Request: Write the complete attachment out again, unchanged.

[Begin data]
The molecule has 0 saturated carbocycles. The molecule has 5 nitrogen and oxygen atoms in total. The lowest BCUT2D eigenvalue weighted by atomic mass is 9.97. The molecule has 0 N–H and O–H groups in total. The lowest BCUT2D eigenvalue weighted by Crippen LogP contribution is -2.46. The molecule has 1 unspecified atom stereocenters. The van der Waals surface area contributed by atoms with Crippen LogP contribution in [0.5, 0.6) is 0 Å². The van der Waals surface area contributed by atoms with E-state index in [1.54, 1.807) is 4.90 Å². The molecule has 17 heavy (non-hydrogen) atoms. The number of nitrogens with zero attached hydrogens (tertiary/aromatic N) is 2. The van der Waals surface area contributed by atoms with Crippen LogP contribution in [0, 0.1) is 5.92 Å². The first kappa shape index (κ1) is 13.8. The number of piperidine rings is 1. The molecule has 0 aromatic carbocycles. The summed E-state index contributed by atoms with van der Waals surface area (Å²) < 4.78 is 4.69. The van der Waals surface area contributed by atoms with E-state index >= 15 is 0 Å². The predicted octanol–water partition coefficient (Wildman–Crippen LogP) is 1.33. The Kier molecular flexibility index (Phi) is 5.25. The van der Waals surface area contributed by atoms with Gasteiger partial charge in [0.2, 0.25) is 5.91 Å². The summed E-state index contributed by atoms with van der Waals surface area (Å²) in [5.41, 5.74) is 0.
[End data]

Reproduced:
The molecule has 0 saturated carbocycles. The molecule has 5 nitrogen and oxygen atoms in total. The lowest BCUT2D eigenvalue weighted by atomic mass is 9.97. The molecule has 0 N–H and O–H groups in total. The lowest BCUT2D eigenvalue weighted by Crippen LogP contribution is -2.46. The molecule has 1 unspecified atom stereocenters. The van der Waals surface area contributed by atoms with Crippen LogP contribution in [0.5, 0.6) is 0 Å². The van der Waals surface area contributed by atoms with E-state index in [1.54, 1.807) is 4.90 Å². The molecule has 17 heavy (non-hydrogen) atoms. The number of nitrogens with zero attached hydrogens (tertiary/aromatic N) is 2. The van der Waals surface area contributed by atoms with Crippen LogP contribution in [0, 0.1) is 5.92 Å². The first kappa shape index (κ1) is 13.8. The number of piperidine rings is 1. The molecule has 0 aromatic carbocycles. The summed E-state index contributed by atoms with van der Waals surface area (Å²) < 4.78 is 4.69. The van der Waals surface area contributed by atoms with E-state index >= 15 is 0 Å². The predicted octanol–water partition coefficient (Wildman–Crippen LogP) is 1.33. The Kier molecular flexibility index (Phi) is 5.25. The van der Waals surface area contributed by atoms with Gasteiger partial charge in [0.2, 0.25) is 5.91 Å². The summed E-state index contributed by atoms with van der Waals surface area (Å²) in [5.41, 5.74) is 0.